Updated: Jul 16, 2019
Almost a year ago I wrote a blog asking this exact question and made the following suggestions on how to go about investing in yourself:
Get out of your comfort zone
Develop new skills
Surround yourself with people who hold you accountable to higher standards
Develop your bank of experiences
Nurture your networks
But this is such an important topic, that I am writing about it again.
Why? Because I keep hearing people complaining that they don't have time for themselves, they don't have the money to spend on themselves, they can't do this and they shouldn't do that. But that internal rhetoric is not helpful - I know because it has been a big part of my internal dialogue in the past. I know what it looks like from my perspective. But there is power in looking at this from other people's perspectives.
What do your bosses, prospective bosses, colleagues, clients, mentors, subordinates, sponsors and peers see when you choose to say no to your own self investment?
Ask yourself this:
What message are you sending to the world when you don't invest in yourself?
As the CEO of the business of You Pty Ltd, is that the message you want to be sending? I suspect it's probably not.
Investing in yourself is your best return on investment
When you invest in yourself, you are investing in your future. You are investing in the long game of your life and your career. You are investing in the business of You Pty Ltd.
If you take the analogy of your career as a business, would you invest in the products of a business if the business owner didn't believe in and continually improve on his own products? I certainly would not.
Investing in yourself says to the world:
I believe in my own value. I have potential, I have a future and I am optimising on that by backing myself. I am worth your investment, because I am already investing in myself.
Studying further is one investment that comes to mind most often - but it is expensive and far from the only way to capitalise on yourself. You can invest in yourself in a multitude of ways:
explore your creativity by trying out different ways of doing things
get exposure to different experiences and ways of working
choose to work with people who challenge you, not just the people that make it easy for you
set goals and push yourself to achieve those goals
take time to read more, to research more, to be more curious
learn to speak in public
explore your personal value and advocate for yourself with confidence
invest your time in developing and nurturing your network
surround yourself with people who are different to you, who see the world in different ways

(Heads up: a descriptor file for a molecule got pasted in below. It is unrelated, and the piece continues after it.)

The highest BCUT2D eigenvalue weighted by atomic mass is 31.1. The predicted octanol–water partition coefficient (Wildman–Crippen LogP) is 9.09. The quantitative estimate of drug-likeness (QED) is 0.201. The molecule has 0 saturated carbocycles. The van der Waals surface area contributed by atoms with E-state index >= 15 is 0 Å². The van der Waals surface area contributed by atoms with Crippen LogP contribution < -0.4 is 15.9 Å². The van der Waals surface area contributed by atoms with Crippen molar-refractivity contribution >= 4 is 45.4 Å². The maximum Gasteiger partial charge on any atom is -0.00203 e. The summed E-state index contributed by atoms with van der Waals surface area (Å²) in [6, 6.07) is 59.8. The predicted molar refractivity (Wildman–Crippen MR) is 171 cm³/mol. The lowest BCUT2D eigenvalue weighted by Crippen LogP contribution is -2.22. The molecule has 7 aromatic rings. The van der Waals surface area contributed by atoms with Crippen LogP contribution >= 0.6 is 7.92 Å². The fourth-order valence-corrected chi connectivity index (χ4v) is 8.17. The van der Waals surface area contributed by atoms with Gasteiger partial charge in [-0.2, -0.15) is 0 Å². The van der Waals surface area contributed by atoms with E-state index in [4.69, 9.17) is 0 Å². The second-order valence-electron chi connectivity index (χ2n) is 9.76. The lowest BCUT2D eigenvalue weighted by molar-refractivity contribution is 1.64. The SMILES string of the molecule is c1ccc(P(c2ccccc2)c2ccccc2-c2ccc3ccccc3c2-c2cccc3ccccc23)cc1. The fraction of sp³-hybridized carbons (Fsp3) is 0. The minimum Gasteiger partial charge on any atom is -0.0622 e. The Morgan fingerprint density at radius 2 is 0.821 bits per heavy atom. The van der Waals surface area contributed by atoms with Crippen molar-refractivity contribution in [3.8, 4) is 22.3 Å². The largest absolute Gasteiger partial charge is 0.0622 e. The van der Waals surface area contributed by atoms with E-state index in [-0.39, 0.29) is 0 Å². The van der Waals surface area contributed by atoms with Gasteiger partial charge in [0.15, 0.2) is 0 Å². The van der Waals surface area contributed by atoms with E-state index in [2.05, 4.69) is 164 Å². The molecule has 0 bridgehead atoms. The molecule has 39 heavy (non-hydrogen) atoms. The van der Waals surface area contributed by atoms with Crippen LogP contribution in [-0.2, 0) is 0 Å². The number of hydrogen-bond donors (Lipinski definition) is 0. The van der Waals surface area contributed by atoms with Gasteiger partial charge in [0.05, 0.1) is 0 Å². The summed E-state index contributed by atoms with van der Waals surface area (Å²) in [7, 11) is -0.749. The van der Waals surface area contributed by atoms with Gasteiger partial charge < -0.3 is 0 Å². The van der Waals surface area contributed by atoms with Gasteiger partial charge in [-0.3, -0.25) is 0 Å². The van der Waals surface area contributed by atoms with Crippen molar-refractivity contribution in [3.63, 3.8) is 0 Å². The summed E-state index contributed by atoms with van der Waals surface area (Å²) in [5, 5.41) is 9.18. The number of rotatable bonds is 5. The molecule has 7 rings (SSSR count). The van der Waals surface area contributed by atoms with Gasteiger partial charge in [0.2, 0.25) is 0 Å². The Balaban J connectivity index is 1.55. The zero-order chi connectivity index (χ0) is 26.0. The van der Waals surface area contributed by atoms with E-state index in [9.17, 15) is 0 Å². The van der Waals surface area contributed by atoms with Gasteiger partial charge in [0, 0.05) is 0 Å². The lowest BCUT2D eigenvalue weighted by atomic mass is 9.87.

ask for feedback and act on that feedback where you believe it is relevant
get out of your comfort zone and stretch your growing edge
get out of the busyness of being busy
I want to elaborate on that last point: get out of the busyness of being busy.
Get out of the busyness of being busy
It sounds a bit counterintuitive to suggest that in order to invest in yourself you need to stop being busy. But the truth is, that in the busyness of life, we are always looking down at what we are doing, being busy getting things done. We forget to just stop, to give ourselves time, to sit back and contemplate, to ruminate, to ponder, to be curious, to reflect, to inquire, to just be.
The problem with busyness is that we forget what is important to us. I remember a time in my life where my response to every question was "I am so busy, I have all these things to do, I can't come for dinner/a drink/read a book/ and I definitely can't take a few days for a long weekend". I used to equate "being busy" with "being important". There was a certain excitement in being able to say I don't have time to relax, to play, to do nothing.
But there was a moment in my career when I realised I was doing it wrong. This moment came, when as a senior manager in the company, one of my responsibilities was to plan for succession, in other words, to inspire and create others to move into senior management positions when the time came to do so. I was in conversation a number of my subordinates about their aspirations to move into senior management positions and several of them said to me "but we don't want to get into a management position - you make it look so time-consuming". That was a bit of a wake up call.
I had been developing the "product" of being a senior manager as something that no one wanted to "buy". I had demonstrated senior management as a a product that required constant busyness, ongoing stress and very little time for self, for laughter, for creativity, for life.
Reflecting back on that, it's not a surprise I was not selling the concept of senior management positions. I was not investing time in myself.
In the business of being you, what are your choices in investing in yourself, saying about the product of you?
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